Illusioneering, by Peter McOwan and Matt Parker

At first glance, science and magic seem like chalk and cheese, but as the writer Arthur C Clarke pointed out, “any sufficiently advanced technology is indistinguishable from magic.” The feeling of wonder that keeps scientists hooked to their research can also captivate a magician’s audience. Illusioneering, an online resource created to teach science, technology and engineering using magic tricks, aims to use this same emotion to keep students interested in science.

On the Illusioneering website you will find ten magic tricks with detailed explanations of the science behind them in PDF guides and Youtube videos. The tricks are all easy to perform and cover diverse science topics suitable for students over 8 years old. More importantly, the tricks are amazing. Making a coin disappear inside a glass of water can help to explain the optical distortion of light in liquids, while inflating an unburstable balloon can lead the class to a multidisciplinary discussion of air pressure dynamics, topology and sight.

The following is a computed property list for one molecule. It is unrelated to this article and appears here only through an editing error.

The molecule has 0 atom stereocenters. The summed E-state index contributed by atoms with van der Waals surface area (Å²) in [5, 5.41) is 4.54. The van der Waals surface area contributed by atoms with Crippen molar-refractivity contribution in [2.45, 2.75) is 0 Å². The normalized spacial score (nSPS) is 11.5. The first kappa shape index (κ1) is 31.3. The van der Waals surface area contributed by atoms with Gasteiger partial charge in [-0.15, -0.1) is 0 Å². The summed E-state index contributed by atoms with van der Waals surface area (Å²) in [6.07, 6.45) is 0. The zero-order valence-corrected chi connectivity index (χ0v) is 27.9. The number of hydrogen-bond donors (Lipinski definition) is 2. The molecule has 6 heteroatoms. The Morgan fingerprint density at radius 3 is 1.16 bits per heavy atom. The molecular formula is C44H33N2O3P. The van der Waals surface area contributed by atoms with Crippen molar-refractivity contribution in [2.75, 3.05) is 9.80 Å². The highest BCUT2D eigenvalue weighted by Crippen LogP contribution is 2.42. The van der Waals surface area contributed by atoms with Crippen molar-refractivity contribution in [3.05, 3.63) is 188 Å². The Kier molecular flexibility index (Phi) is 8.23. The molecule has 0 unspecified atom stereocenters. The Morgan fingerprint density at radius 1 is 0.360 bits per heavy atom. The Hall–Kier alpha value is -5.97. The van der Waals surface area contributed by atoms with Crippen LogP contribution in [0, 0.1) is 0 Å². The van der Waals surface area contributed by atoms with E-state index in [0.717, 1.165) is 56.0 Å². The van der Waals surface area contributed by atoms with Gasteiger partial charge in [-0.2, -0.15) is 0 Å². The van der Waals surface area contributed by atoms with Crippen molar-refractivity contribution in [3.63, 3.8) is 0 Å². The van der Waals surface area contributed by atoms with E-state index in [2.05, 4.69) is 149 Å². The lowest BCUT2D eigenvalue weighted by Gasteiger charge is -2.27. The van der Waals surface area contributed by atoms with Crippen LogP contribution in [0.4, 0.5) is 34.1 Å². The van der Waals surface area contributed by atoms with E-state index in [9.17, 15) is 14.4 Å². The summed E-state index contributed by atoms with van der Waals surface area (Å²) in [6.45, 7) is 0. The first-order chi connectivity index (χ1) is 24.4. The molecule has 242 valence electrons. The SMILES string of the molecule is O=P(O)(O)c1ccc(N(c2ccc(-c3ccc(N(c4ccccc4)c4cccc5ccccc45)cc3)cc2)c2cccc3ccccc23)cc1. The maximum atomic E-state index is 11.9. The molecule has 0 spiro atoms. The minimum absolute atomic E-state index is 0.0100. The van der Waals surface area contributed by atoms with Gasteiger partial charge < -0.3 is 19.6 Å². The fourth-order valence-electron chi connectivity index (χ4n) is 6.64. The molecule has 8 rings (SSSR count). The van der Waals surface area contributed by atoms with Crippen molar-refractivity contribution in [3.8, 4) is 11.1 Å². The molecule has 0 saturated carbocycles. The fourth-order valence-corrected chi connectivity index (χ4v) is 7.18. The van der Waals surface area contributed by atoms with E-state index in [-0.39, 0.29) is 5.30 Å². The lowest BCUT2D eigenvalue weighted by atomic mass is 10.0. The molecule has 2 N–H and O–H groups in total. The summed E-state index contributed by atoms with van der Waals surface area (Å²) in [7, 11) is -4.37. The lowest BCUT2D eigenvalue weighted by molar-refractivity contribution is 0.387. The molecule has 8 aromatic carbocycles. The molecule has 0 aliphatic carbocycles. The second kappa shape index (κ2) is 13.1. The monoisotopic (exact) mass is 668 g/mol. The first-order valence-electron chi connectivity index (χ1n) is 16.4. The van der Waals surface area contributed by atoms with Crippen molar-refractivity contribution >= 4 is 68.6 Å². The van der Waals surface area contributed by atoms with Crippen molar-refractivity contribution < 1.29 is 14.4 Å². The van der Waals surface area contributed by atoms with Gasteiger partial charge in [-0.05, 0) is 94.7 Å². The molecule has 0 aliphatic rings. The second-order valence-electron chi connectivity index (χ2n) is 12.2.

The website’s authors, Peter McOwan and Matt Parker, are magicians and experienced scientists at Queen Mary University of London, UK. They have been exploring their shared interest in science education with magic for some years now and have published two books together on the subject: The Manual of Mathematical Magic and The Magic of Computer Science. Both resources are downloadable free on their personal websites.

Over the centuries, magicians have been inspired by the latest scientific discoveries to develop new tricks, and in the process learned basic science. Illusioneering can help you to reproduce that learning process in a classroom setting, offering students the opportunity to experience the full wonder of science.